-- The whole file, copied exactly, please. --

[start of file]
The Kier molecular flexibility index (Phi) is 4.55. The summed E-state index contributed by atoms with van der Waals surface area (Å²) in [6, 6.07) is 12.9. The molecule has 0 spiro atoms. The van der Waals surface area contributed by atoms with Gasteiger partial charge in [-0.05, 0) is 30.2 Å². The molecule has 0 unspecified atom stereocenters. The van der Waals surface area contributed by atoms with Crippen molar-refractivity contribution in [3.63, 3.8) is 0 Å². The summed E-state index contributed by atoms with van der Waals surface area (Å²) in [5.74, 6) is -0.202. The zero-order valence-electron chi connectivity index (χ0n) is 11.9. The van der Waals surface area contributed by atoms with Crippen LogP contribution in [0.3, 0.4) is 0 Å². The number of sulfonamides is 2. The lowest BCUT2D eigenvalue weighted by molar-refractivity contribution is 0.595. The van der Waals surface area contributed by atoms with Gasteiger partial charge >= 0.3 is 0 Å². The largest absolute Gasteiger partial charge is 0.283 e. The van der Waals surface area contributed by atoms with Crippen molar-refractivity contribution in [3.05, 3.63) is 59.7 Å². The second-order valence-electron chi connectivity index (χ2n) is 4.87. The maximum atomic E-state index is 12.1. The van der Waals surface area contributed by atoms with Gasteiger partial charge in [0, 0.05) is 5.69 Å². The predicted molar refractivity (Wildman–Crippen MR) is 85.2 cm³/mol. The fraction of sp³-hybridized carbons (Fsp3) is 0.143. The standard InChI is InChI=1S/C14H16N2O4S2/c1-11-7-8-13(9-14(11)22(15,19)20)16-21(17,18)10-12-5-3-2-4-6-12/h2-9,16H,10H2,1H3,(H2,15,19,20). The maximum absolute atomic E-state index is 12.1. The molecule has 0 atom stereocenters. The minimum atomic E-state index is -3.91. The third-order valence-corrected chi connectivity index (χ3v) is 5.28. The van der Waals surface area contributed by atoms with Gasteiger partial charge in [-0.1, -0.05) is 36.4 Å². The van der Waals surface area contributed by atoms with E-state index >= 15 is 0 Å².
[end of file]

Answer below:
The Kier molecular flexibility index (Phi) is 4.55. The summed E-state index contributed by atoms with van der Waals surface area (Å²) in [6, 6.07) is 12.9. The molecule has 0 spiro atoms. The van der Waals surface area contributed by atoms with Gasteiger partial charge in [-0.05, 0) is 30.2 Å². The molecule has 0 unspecified atom stereocenters. The van der Waals surface area contributed by atoms with Crippen molar-refractivity contribution in [3.63, 3.8) is 0 Å². The summed E-state index contributed by atoms with van der Waals surface area (Å²) in [5.74, 6) is -0.202. The zero-order valence-electron chi connectivity index (χ0n) is 11.9. The van der Waals surface area contributed by atoms with Crippen LogP contribution in [0.3, 0.4) is 0 Å². The number of sulfonamides is 2. The lowest BCUT2D eigenvalue weighted by molar-refractivity contribution is 0.595. The van der Waals surface area contributed by atoms with Gasteiger partial charge >= 0.3 is 0 Å². The largest absolute Gasteiger partial charge is 0.283 e. The van der Waals surface area contributed by atoms with Crippen molar-refractivity contribution in [3.05, 3.63) is 59.7 Å². The second-order valence-electron chi connectivity index (χ2n) is 4.87. The maximum atomic E-state index is 12.1. The van der Waals surface area contributed by atoms with Gasteiger partial charge in [0, 0.05) is 5.69 Å². The predicted molar refractivity (Wildman–Crippen MR) is 85.2 cm³/mol. The fraction of sp³-hybridized carbons (Fsp3) is 0.143. The standard InChI is InChI=1S/C14H16N2O4S2/c1-11-7-8-13(9-14(11)22(15,19)20)16-21(17,18)10-12-5-3-2-4-6-12/h2-9,16H,10H2,1H3,(H2,15,19,20). The maximum absolute atomic E-state index is 12.1. The molecule has 0 atom stereocenters. The minimum atomic E-state index is -3.91. The third-order valence-corrected chi connectivity index (χ3v) is 5.28. The van der Waals surface area contributed by atoms with Gasteiger partial charge in [-0.1, -0.05) is 36.4 Å². The van der Waals surface area contributed by atoms with E-state index >= 15 is 0 Å².